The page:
Great questions

During any kind of change and especially during disruption, people can feel like it is being done to them, that they have no influence. Great questions engage people in understanding the disruption and allow them to exercise the influence they have.

Great questions can include things like “what can we control about how we get our work done remotely?” “What is important for you to be able to achieve what you’re expected to do?” “What do you need from me?” “How do you think we should approach this?”


This crisis is not funny. It is very serious. However, using a little bit of humor can break the tension that will invariably arrive from lives turned upside down. A great place to start can be with self-deprecating humor. Everyone loves to hear the boss who doesn’t take themselves too seriously and can poke fun at his or her own mistakes. For example, if your four-year-old interrupts a conference call with your team, poke some lighthearted fun at yourself (not the four-year-old). Most of them can probably relate and will be able to laugh along with you.

Create a Team That Thrives During Disruption

This may seem counterintuitive. With everything else going on, we’re going to focus on how well we work together and perform as a team? Many teams are able to perform when things are going well, but great teams perform even in the most challenging situations. This new way of work, during significant stress and difficulty, may provide a great opportunity to refocus on being a team, to ensure you are performing well now and to set you up for even higher performance when things return to normal. Depending on how your business is impacted by the disruption (seeing fewer customers? Delaying shipments? Launch dates pushed back?) your team may actually have time to think about how you are functioning as a team.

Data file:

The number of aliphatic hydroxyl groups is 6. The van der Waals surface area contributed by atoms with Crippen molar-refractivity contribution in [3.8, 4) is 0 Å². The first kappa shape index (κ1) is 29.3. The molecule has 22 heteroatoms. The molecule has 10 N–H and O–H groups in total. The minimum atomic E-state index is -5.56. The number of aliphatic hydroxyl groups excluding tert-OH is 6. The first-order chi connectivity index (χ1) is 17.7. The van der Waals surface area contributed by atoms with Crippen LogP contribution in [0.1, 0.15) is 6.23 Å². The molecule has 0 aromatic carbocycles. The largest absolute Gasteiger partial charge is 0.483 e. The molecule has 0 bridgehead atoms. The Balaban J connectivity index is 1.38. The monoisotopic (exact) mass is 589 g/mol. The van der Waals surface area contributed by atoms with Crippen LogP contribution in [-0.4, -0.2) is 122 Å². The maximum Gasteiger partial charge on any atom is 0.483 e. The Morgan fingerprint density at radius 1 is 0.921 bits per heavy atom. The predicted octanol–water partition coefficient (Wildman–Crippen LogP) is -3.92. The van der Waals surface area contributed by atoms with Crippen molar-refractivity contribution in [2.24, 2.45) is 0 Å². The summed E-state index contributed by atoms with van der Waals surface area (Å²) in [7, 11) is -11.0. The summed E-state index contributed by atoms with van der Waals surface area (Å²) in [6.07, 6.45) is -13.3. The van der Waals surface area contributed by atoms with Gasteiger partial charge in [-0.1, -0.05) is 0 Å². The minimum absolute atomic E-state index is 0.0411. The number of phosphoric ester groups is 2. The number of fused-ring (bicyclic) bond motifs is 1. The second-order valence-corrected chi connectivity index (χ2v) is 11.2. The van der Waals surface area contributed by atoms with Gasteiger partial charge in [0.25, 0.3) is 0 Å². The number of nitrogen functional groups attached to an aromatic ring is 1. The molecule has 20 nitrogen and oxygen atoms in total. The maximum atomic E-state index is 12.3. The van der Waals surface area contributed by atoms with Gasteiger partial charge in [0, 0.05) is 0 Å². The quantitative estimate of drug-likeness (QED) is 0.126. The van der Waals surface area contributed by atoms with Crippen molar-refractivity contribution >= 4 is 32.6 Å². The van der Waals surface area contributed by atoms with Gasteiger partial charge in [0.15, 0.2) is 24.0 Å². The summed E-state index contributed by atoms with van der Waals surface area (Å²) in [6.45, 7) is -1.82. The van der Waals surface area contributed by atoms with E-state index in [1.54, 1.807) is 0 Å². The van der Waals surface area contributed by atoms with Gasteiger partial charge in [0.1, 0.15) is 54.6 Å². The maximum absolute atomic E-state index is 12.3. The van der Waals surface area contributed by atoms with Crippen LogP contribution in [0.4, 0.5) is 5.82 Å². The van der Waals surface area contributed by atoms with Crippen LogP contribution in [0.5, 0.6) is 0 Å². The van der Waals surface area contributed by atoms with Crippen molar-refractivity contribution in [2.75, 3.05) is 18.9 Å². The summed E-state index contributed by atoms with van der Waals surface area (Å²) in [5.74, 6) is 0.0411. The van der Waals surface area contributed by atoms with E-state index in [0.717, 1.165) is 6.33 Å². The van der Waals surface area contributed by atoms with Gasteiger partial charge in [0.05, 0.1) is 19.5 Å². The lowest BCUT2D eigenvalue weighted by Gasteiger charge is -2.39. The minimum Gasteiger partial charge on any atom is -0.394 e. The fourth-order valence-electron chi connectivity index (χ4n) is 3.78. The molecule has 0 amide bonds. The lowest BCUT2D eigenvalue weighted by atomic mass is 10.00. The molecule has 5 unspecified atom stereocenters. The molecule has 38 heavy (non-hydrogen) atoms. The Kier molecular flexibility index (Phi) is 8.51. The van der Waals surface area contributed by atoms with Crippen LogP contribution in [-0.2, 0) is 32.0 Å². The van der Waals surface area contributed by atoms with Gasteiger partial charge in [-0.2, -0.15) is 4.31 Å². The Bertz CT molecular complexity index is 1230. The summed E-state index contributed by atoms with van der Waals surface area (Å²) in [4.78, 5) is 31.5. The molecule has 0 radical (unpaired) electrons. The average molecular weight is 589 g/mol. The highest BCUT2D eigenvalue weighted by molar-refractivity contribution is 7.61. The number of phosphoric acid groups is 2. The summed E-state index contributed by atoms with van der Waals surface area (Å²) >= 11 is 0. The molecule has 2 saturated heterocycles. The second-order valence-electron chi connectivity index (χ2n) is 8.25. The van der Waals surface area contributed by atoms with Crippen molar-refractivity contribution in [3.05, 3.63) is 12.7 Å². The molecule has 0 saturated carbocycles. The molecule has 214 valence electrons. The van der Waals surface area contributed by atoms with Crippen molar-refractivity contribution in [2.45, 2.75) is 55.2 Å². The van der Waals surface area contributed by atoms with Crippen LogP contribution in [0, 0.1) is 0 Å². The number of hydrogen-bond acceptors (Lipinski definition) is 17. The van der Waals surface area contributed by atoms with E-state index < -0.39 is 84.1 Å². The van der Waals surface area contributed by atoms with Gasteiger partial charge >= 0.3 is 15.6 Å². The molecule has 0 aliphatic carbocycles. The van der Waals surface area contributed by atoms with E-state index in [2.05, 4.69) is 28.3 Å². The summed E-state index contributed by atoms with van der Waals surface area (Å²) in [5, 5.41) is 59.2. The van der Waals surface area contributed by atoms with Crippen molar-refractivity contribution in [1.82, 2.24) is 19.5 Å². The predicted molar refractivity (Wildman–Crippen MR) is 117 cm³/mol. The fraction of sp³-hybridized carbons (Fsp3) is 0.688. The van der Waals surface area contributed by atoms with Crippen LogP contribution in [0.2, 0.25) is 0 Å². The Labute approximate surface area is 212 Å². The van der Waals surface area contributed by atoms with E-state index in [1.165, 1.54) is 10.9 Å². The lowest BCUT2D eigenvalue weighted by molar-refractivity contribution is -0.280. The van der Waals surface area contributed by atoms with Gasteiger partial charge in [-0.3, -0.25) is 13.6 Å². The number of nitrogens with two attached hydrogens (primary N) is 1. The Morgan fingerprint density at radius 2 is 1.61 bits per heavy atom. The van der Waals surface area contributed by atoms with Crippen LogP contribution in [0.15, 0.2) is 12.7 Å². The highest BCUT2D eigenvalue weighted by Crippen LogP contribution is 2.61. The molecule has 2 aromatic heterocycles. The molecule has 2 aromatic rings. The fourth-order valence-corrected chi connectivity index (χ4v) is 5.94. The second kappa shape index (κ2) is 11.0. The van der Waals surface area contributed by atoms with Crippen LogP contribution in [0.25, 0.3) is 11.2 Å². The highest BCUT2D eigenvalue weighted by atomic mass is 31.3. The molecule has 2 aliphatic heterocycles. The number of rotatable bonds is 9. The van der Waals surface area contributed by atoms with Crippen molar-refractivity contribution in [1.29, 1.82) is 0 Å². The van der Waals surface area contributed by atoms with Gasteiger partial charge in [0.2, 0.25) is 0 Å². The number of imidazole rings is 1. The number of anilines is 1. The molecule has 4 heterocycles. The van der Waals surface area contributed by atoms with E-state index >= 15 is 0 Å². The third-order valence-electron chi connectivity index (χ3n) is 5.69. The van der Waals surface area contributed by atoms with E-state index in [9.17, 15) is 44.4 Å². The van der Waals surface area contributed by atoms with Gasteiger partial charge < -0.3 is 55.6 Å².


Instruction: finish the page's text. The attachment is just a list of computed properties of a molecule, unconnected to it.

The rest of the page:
Some key areas your team could explore are:

  • What is our purpose?
  • What’s effective in how we work together?
  • What needs to improve?
  • How well do we understand each other’s work styles and preferences?
  • What underlying tensions are getting in the way and now magnified by this situation? Do we handle conflict well?
  • Are we clear on our roles and responsibilities?
  • Do you have processes that need to be cleaned up?
  • If we are a leadership team, how well are we showing up for our teams and modeling effective behavior during this disruption? How can we be better change leaders?

How We Can Help You and Your Team Lead During Disruption

NextBridge Consulting’s deep experience in leading change can help you and your teams thrive during disruption. Ways we are helping clients includes:

  • Coaching for leading through disruptive change
  • Customized virtual team development sessions: 1-2 hour sessions that help your team perform at its highest level during
  • Webinars based on our Harvard Business Review articles:
    • 5 Ways to Help Your Team Be Open to Change
    • 5 Behaviors of Leaders Who Embrace Change
  • Adapting your current in-person learning programs to highly- interactive, virtual learning experiences.

We’re all better together. Let us know how we can help, even if it’s just to chat. Reach out to us at info@nextbridgeconsulting.com or 978.475.8424.